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Letters & Essays: V-Z

Letters & Essays of the Day

Making It Hot for Them

By Terry Southern

Part 1: Texas. Born in the small cotton-farming town of Alvarado, 1924. My dad, a pharmacist and descendant of the notorious “Indian lover” and first prez of the Republic of Texas, Sam Houston. Around high-school age moved to Fort Worth and Dallas. Attended Sunset High School, learned how to get girls drunk on the original Grayhound — grapefruit juice masking the taste of yod — followed by the adroit and surreptitious use of sharpened rounded-point kindergarten scissors to snip away that last bastion of defense, the panty crotch panel. 

Milking the Moon

By Eugene Walter

Eugene Walter was one of those personages who turn up in life and leave, well, an indelible impression in which all personal characteristics—manner, speech, dress and so on—are memorably distinctive. The first time I saw him was in the spring of 1952—an apparition standing in the doorway of the cramped Paris Review office on the rue Garanciere. He was wearing a faded linen suit, the kind plantation owners traditionally wore, at least in the movies, set off with a white panama hat.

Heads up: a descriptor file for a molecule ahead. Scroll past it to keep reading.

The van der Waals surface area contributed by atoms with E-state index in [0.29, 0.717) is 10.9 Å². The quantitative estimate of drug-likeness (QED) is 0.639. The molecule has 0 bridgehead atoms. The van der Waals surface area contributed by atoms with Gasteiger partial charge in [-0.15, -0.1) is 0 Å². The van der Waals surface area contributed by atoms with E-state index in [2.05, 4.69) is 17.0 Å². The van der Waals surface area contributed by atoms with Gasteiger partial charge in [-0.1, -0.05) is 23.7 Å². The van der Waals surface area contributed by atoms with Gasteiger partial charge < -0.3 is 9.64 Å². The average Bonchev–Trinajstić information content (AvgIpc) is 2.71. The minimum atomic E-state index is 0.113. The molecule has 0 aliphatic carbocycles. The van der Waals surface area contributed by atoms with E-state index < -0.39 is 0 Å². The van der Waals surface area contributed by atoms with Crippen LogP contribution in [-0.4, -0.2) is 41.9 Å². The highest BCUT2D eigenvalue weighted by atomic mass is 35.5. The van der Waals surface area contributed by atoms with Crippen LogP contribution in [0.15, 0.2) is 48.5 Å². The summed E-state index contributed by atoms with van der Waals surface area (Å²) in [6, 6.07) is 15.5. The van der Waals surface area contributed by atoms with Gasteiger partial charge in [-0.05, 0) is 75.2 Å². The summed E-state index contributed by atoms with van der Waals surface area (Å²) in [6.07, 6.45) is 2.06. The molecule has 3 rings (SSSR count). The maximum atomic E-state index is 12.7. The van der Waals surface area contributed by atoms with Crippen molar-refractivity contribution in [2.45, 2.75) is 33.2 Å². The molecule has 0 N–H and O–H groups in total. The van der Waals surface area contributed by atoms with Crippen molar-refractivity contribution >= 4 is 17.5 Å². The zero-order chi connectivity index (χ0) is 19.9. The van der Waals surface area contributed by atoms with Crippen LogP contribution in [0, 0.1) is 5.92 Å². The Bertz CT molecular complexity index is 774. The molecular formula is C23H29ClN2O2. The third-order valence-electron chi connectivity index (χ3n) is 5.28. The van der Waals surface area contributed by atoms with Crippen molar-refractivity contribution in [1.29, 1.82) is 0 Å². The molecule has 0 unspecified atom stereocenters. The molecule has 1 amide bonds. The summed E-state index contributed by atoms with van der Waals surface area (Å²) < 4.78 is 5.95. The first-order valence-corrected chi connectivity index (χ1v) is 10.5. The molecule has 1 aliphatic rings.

A War of Religion?

By Simone Weil

Men have often dreamed of putting an end to the problem of religion. It was the dream of Lucretius: “How many crimes have been inspired by religion!” (1). The Encyclopedists thought they had done it, and in fact their influence made itself felt in every country and across every continent.

And yet there is scarcely a human being now in the world who does not experience every day in his own inner life the reverberations of a great single religious drama that has the whole planet at its theatre.

 

Sketches of Paris

By Edmund White

One of our neighbors is the famous couturier Azzedine Alaia, the minuscule “architect of the body’ as he’s often called because he creates his garments directly on his models, whereas someone like Christian LaCroix dashes off a sketch which he tosses at a trained team of seamstresses who interpret and realize even his most far-fetched inspirations. Alaia works sometimes late into the night, his mouth full of pins, as he drapes and pulls and turns and twists and dances around the dais like Pygmalion dressing an already transformed and fully alive Galatea.